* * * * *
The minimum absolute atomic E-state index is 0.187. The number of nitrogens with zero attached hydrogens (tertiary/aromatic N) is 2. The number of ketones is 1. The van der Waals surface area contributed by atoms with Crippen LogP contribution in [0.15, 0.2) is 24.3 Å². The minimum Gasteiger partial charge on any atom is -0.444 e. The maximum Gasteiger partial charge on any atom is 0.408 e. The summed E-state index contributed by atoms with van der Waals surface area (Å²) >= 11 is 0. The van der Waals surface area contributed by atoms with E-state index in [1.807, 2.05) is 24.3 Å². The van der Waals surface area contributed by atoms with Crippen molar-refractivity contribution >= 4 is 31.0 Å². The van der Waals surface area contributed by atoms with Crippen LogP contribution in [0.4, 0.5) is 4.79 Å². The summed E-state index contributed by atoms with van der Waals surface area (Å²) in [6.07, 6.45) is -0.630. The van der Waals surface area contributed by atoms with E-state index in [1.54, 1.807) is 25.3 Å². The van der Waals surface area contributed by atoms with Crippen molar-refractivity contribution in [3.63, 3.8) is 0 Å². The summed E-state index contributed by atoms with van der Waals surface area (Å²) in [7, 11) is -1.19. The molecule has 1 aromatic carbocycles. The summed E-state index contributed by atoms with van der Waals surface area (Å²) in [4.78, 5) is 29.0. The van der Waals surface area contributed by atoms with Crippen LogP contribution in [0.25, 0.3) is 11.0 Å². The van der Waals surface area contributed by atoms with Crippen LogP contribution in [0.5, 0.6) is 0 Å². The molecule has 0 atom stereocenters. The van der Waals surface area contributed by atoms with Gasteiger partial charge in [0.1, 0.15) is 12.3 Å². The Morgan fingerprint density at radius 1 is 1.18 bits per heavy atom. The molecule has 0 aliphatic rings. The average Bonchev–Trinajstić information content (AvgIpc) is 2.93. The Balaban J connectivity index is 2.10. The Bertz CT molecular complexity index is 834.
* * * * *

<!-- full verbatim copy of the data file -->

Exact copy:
The minimum absolute atomic E-state index is 0.187. The number of nitrogens with zero attached hydrogens (tertiary/aromatic N) is 2. The number of ketones is 1. The van der Waals surface area contributed by atoms with Crippen LogP contribution in [0.15, 0.2) is 24.3 Å². The minimum Gasteiger partial charge on any atom is -0.444 e. The maximum Gasteiger partial charge on any atom is 0.408 e. The summed E-state index contributed by atoms with van der Waals surface area (Å²) >= 11 is 0. The van der Waals surface area contributed by atoms with E-state index in [1.807, 2.05) is 24.3 Å². The van der Waals surface area contributed by atoms with Crippen molar-refractivity contribution >= 4 is 31.0 Å². The van der Waals surface area contributed by atoms with Crippen LogP contribution in [0.4, 0.5) is 4.79 Å². The summed E-state index contributed by atoms with van der Waals surface area (Å²) in [6.07, 6.45) is -0.630. The van der Waals surface area contributed by atoms with E-state index in [1.54, 1.807) is 25.3 Å². The van der Waals surface area contributed by atoms with Crippen molar-refractivity contribution in [3.63, 3.8) is 0 Å². The summed E-state index contributed by atoms with van der Waals surface area (Å²) in [7, 11) is -1.19. The molecule has 1 aromatic carbocycles. The summed E-state index contributed by atoms with van der Waals surface area (Å²) in [4.78, 5) is 29.0. The van der Waals surface area contributed by atoms with Crippen LogP contribution in [0.25, 0.3) is 11.0 Å². The van der Waals surface area contributed by atoms with Crippen LogP contribution in [0.5, 0.6) is 0 Å². The molecule has 0 atom stereocenters. The van der Waals surface area contributed by atoms with Gasteiger partial charge in [0.1, 0.15) is 12.3 Å². The Morgan fingerprint density at radius 1 is 1.18 bits per heavy atom. The molecule has 0 aliphatic rings. The average Bonchev–Trinajstić information content (AvgIpc) is 2.93. The Balaban J connectivity index is 2.10. The Bertz CT molecular complexity index is 834.